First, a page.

Professor Ventsislav Valev, head of the Department of Physics at the University of Bath and Professor David Andrews (University of East Anglia) have been jointly awarded 2023 Institute of Physics Thomas Young Medal and Prize for the discovery of chirality-sensitive optical harmonic scattering. This effect was first predicted theoretically in 1979 and was demonstrated experimentally 40 years later.

The Institute of Physics (IOP) is the professional body and learned society for physics, and the leading body for practising physicists, in the UK and Ireland. It awards silver medals for distinguished contributions to the development or reputation of physics across 17 subject areas. The Thomas Young Medal has been attributed since 1941, for contributions to optics, including work related to physics outside the visible region.

Professor Valev, said: “I am delighted and deeply honoured to receive this prestigious award, together with Professor David Andrews. Thomas Young’s work has been an inspiration for me since secondary school.

“Receiving an award in his name is thrilling and it was only possible because of the excellent work of our international team of PhD students, postdoctoral fellows and academics.”

Professor Andrews added: “It is a tremendous honour to be a joint recipient of this award, and a delight to share it with Professor Valev, an outstanding spectroscopist.”

Professor Ian White, Vice-Chancellor at the Univerisity of Bath, said: “This major international award recognises Ventsi’s leadership in optics and illustrates his impact on the research field of nanophotonics. Our department of physics does an excellent work in the areas of photonics and nanoscience and I am very pleased to see it recognised with the Thomas Young Medal.”

Professor Sarah Hainsworth, Pro-Vice-Chancellor (Research & Enterprise) said: “I am delighted to see that Ventsi Valev has been awarded the Thomas Young Medal for his outstanding contributions to Optics and Photonic.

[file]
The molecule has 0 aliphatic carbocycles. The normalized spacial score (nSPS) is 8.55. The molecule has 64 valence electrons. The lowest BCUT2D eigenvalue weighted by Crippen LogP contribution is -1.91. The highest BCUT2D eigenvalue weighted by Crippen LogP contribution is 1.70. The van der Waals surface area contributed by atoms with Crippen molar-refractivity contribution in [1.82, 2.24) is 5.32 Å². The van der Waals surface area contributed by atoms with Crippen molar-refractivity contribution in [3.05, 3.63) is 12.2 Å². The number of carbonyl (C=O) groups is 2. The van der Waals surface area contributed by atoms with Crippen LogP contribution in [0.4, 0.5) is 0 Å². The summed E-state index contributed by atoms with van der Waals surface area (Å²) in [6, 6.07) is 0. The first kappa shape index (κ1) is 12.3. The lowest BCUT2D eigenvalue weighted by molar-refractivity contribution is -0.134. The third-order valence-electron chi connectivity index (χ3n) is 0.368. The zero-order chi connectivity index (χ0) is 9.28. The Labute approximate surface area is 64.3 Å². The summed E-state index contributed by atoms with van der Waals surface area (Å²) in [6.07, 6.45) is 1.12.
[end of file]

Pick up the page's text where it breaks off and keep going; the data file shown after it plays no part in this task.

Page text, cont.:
"This demonstrates the significance of his experimental ability to validate the theoretical predication of chirality-sensitive optical harmonic scattering first predicted over 40 years ago. It is a great example of the impact of the University of Bath’s research in physics. Many congratulations Ventsi!”

Professor Valev has been internationally recognised for his ground-breaking contributions to nonlinear (nano) photonics.

In 2019, his team published the first experimental results on the effects predicted by David Andrews in 1979. The work demonstrated that upon illuminating chiral (twisted) nanoparticles with circularly polarised light, at frequency (f), the intensity of light scattered at the second-harmonic frequency (2f) can reveal the direction of twist within the nanoparticles.

This effect is of fundamental scientific importance, as it is the most direct expression of chirality, in nonlinear optics. It could lead to applications ranging from developing new materials to novel drug discovery.

Professor Valev’s work has resulted in over 100 research papers, many appearing in top scientific journals. In 2021, he was elected Fellow of the Institute of Physics and, a year later, Fellow of Optica. In 2022, his team was awarded the 2022 Horizon Prize form the Faraday Division of the Royal Society of Chemistry and, in 2023, he was elected Fellow of SPIE (the international society for optics and photonics).

He has communicated his passion for physics to the general public through interviews (on television, radio and the press), articles, and over 70 visits to primary schools, for which he was awarded the Vice-Chancellor's Award for Public Engagement with Research in 2018.